One common argument about China that I never have fully understood is that China’s banks are OK because China has tons of dollar reserves.
China's total liabilities for non-performing loans may be as high as $900bn, dwarfing official estimates and outstripping the country's massive foreign exchange reserves, according to a study of Beijing's bad debt problem.
I don’t get it.
Foreign exchange reserves are useful if depositors want to take their money out of the country. But when it somes to making up a gap between Chinese banks RMB deposits and their RMB deposits, they need an RMB asset – not dollars. Typically that asset is a government bond. So what matters – far more than China’s dollar reserves –is the capacity of China’s government to issue and pay a bunch of RMB debt.
I am assuming, of course, that China’s banks are not totally sound now. No doubt, a lot of bad loans have been bought by the PBoC and shifted to the asset management companies (which will need to be bailed out) or otherwise moved off the banks' books to prepare three of the big four state commercial banks for stock market listings. But a certain fraction of their new loans are also likely to go bad.
But the quality of the banks balance sheets is a seperate issue from how you bailout bad banks.
When the US bailed out its savings and loans, it didn’t use its euro and yen reserves.
When Sweden bailed out its banks, it didn’t use its dollar reserves.
When Japan bailed out its banks, it added to its dollar reserves.
When Indonesia (and others in Asia) bailed out their banks, they did so in local currency. Indonesia had no choice: it lacked sufficient dollar reserves.
If the banks deposits are in the local currency – and China’s are – the banks need a local currency asset, not foreign currency reserves.
Hell, when Argentinabailed out its banks – which held a lot of dollar deposits — it first converted dollar deposits into peso deposits and then issued peso denominated bonds to cover the banks’ losses (this is a vast over simplification). If the banks needed pesos, not peso-denominated bonds, they could get those from the central bank as well. Argentina had no real choice: it didn’t have enough dollars left at the end of 2001 to back the banks dollar deposits.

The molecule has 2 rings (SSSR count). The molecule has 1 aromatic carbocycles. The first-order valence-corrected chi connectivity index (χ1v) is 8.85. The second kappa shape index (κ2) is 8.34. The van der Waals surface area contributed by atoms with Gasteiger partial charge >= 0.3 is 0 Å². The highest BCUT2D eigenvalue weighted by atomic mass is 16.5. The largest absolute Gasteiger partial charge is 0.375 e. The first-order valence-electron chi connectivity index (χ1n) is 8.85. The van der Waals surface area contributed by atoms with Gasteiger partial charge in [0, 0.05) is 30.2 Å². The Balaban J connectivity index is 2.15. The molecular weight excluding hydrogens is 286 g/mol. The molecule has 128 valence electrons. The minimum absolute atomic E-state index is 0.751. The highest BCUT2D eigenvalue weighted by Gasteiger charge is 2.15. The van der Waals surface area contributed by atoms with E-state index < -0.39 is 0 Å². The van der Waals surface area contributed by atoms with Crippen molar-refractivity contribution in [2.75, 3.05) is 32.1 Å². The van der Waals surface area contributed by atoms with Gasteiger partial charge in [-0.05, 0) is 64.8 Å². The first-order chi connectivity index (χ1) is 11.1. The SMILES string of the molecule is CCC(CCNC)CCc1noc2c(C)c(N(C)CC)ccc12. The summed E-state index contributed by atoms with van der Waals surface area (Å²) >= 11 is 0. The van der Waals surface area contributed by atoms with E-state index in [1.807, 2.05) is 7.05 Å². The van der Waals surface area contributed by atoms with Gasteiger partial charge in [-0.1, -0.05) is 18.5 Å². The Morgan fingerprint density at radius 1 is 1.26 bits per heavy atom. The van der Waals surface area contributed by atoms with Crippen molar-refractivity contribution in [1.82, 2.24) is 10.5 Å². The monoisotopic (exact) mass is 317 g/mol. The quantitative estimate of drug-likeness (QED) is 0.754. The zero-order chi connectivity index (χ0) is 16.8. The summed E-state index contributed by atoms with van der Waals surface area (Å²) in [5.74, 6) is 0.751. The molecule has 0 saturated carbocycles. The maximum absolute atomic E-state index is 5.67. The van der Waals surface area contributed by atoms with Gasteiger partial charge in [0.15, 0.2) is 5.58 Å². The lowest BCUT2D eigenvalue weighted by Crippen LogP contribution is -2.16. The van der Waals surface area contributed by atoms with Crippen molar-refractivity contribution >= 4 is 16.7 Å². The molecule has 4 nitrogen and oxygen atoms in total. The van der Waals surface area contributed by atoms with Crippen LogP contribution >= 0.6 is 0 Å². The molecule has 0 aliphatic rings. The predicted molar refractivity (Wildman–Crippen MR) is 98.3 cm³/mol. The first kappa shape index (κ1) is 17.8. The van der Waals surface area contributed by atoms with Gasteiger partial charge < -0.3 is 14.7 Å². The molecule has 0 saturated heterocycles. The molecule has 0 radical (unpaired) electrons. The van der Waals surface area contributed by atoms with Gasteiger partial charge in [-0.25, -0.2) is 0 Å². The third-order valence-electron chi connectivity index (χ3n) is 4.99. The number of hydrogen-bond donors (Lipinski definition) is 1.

Bank recapitalization is something that lots of folks don’t understand, but it is really sort of simple.
Say a bank takes in say RMB deposits. It makes RMB loans. Some loans go bad. The bank has more RMB deposits than good RMB loans. If those bad loans exceed its capital, it is technically bankrupt. But if the bank is owned by government, the government usually will make up the difference by giving the banks a RMB bond. In a crisis, the government generally will do the same thing for a private bank. Sometimes the government takes control of the bank as well. Sometimes it doesn’t.
The RMB bond assures that the banks assets (a mix of bonds and performing loans) are equal to its liabilities (RMB deposits). And since both the bank’s deposits and its assets are in RMB, the bank is matched, currency-wise.
That is the problem with giving the banks the country’s foreign exchange reserves. It creates a currency mismatch on the banks’ balance sheet. Potentially a big one. RMB deposits need to be matched with RMB bonds and RMB loans. Not dollars or Euros. If the banks get dollars or euros, and the dollar or euro depreciates against the RMB, good banks will become bad banks quickly. Depreciating assets are not a good thing for a bank.
I think part of the confusion stems from the fact that China has shifted $60b of reserves to three banks to help them meet their international capital adequacy standards. That capital doesn’t directly back deposits. And it isn’t perfect from the banks point of view, since they are left with the exchange rate risk — though the central bank reportedly has promised it will protect the RMB value of their dollar capital.